School district officials are also paying for diversity trainings. In Virginia, Fairfax County Public Schools paid one of the leading voices in the social justice movement, Ibram X. Kendi, $20,000 to speak before district employees. Local news reported that the payment is equal to $300 per minute “at a time when people are scrambling for funds to address how to navigate distance learning and in-person learning for students.” Nearby, in Montgomery County, Maryland, the school board has proposed paying the Mid-Atlantic Equality Consortium $454,680 to conduct an “anti-racist audit” that will examine “Workforce Diversity,” “Work Conditions,” and a “K–12 Curriculum Review.” The Washington, DC, public school district says some 2,000 district employees have participated in diversity training programs hosted by the training group Courageous Conversations.
Despite these rich rewards, many of the main practitioners of these CRT trainings—certainly the most famous ones, including DiAngelo, Kendi, Darnisa Amante-Jackson, Glenn E. Singleton, and others—advocate abandoning capitalism, as all Critical Schools have for almost a century now.
CRT’s writers insist that capitalism is a system that rewards only Western traits. In a long New York Times Magazine profile in July 2020, Amante-Jackson was described as “all but utopian as she envisioned a movement away ‘from capitalist, Western’ ideals and described a future education system that would be transformed: built around students’ ‘telling their stories and listening to the stories of others.’” In the same article, DiAngelo is quoted as saying, “Capitalism is so bound up with racism...capitalism is dependent on inequality, on an underclass. If the model is profit over everything else, you’re not going to look at your policies to see what is most racially equitable.” In his book, How to Be an Anti-Racist, Kendi strongly condemns capitalism: “Capitalism is essentially racist; racism is essentially capitalist. They were birthed together from the same unnatural causes, and they shall one day die together from unnatural causes.” Despite their expressed desire to eradicate capitalism, DiAngelo addressed 184 Democratic members of the House of Representatives in June 2020, and Kendi’s work is used by the National Museum of African American History and Culture, a Smithsonian Institution.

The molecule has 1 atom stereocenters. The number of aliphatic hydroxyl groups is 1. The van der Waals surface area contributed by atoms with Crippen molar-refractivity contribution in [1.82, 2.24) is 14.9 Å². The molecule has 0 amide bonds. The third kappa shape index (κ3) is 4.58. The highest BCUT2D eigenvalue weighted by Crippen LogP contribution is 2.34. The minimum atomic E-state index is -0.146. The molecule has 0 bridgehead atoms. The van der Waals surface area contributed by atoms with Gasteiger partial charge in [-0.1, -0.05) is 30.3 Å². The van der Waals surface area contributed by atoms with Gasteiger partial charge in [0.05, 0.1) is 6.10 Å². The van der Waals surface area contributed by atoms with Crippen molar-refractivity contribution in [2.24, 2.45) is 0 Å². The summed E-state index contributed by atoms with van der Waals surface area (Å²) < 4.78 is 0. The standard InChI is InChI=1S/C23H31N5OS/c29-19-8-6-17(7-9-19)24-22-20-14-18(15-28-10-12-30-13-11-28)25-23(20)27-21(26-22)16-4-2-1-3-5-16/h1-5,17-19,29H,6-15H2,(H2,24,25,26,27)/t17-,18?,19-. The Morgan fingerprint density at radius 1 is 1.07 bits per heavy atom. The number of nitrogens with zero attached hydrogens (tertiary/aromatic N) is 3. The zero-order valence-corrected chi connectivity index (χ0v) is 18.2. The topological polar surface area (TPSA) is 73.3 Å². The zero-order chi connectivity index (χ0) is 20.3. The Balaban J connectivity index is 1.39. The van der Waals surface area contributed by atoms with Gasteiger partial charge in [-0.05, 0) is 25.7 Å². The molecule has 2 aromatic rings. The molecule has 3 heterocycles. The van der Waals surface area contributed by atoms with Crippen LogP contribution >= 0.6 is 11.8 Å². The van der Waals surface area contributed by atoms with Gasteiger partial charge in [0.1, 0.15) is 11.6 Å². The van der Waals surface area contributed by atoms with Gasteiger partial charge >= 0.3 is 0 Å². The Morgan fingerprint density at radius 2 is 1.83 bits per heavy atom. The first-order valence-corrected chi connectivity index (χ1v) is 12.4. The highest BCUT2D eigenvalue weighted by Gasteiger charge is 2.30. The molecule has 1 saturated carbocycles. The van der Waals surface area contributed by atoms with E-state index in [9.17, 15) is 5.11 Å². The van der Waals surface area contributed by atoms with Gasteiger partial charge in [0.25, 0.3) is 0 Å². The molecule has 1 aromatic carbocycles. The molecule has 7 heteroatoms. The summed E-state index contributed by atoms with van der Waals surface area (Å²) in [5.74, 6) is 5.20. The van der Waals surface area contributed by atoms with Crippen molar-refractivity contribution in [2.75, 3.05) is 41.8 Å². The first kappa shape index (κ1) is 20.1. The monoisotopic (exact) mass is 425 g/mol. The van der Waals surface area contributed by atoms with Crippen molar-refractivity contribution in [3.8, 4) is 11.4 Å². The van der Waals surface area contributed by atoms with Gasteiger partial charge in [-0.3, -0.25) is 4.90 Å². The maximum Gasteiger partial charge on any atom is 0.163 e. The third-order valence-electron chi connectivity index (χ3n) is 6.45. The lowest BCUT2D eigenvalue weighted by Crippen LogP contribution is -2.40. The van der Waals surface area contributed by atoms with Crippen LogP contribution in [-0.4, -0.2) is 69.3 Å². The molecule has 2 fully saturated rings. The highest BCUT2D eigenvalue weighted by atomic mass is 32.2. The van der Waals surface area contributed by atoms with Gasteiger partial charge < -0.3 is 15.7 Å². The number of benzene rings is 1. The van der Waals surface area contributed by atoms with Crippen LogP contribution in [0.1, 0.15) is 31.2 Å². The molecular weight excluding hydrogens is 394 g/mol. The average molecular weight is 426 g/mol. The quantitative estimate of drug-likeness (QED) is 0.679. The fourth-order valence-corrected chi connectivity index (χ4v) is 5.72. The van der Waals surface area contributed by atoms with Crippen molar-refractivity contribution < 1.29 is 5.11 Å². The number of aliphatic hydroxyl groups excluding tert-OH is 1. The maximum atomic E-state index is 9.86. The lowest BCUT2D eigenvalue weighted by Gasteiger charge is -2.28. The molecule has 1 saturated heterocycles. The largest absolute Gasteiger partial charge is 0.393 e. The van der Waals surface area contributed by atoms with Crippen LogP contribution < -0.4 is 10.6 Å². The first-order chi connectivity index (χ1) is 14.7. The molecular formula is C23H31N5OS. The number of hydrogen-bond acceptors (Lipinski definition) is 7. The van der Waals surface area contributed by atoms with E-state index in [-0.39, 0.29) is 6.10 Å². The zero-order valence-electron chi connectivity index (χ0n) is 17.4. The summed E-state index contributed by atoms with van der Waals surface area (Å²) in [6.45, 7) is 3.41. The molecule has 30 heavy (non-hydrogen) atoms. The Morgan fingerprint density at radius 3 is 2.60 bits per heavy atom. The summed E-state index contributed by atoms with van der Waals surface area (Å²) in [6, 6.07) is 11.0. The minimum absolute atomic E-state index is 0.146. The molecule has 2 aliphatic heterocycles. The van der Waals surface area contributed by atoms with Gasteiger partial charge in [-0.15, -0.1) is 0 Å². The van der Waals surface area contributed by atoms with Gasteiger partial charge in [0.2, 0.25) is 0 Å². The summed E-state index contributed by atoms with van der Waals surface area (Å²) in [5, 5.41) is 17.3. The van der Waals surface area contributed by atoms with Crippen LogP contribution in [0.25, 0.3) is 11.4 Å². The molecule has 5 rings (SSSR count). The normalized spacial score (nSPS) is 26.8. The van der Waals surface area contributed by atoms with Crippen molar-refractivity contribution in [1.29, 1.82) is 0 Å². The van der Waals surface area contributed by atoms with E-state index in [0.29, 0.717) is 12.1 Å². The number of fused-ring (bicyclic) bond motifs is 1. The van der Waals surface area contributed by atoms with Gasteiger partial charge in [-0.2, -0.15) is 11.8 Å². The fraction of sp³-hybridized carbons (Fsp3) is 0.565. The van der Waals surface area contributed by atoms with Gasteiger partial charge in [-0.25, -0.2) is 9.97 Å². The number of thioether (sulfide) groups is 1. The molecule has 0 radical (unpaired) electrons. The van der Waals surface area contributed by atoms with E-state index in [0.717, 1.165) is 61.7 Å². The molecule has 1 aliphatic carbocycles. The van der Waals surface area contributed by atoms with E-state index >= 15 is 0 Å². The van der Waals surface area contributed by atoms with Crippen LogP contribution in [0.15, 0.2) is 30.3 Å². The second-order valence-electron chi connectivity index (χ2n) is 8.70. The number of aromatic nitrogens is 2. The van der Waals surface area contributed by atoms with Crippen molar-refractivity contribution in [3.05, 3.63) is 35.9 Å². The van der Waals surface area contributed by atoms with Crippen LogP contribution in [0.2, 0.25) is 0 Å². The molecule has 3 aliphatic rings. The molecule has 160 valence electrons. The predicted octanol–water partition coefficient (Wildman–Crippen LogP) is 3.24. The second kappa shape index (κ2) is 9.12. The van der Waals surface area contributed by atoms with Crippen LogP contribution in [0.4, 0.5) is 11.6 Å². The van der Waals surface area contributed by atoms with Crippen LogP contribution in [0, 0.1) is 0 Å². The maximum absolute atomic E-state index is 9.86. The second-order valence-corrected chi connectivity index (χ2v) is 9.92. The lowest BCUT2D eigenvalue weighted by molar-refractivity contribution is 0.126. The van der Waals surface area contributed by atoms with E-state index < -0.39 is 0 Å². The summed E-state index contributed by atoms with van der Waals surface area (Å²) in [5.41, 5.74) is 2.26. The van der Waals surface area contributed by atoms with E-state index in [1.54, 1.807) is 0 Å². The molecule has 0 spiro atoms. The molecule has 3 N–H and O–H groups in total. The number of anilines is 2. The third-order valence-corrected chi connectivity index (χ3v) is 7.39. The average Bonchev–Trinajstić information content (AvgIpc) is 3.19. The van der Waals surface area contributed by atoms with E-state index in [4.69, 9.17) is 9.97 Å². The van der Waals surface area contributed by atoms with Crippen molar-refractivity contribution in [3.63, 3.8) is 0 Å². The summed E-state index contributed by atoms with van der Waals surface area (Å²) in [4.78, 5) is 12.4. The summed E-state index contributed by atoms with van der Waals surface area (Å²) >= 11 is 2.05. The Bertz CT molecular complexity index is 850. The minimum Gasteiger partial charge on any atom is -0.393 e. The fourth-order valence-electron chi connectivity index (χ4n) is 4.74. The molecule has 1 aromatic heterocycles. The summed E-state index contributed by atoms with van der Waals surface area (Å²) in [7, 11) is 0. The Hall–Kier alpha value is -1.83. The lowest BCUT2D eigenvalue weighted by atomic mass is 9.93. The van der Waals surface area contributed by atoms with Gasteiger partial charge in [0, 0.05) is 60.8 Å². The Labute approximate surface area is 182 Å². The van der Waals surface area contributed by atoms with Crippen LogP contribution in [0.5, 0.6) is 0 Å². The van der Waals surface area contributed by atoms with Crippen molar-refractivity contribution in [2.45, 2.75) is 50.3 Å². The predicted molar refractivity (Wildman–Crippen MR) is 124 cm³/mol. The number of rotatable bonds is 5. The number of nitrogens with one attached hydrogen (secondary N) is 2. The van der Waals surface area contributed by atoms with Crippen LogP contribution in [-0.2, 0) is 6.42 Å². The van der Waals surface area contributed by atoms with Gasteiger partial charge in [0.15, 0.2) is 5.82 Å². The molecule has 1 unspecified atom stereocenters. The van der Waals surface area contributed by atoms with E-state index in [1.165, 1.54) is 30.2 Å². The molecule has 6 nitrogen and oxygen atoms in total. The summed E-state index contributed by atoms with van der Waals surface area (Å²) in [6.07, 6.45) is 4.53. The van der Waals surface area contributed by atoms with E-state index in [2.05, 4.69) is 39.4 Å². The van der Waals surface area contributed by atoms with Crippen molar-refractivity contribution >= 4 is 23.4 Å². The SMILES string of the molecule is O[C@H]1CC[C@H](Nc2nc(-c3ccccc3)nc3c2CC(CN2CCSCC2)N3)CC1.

Media and Entertainment. More evidence that CRT’s proponents are not satisfied to leave any part of mainstream life untouched by the dogmas of intolerance and identity politics can be found in Hollywood. Writing in the Telegraph, sociologist Emma Dabiri said actress Zoe Saldana was not “black enough” to play singer Nina Simone in a movie. (Simone’s surviving family members also said Saldana was not black enough.) Dabiri uses the parlance of CRT, saying “race has been constructed by our society,” and “I am always sensitive to the advantages I might have in comparison with darker[-]skinned black women, because the truth is there is a huge difference in how society treats us.” Dabiri misses the irony that her article criticizes Saldana for not being black enough, criticism that led Saldana to apologize in 2020 for taking the role, four years after the movie was released.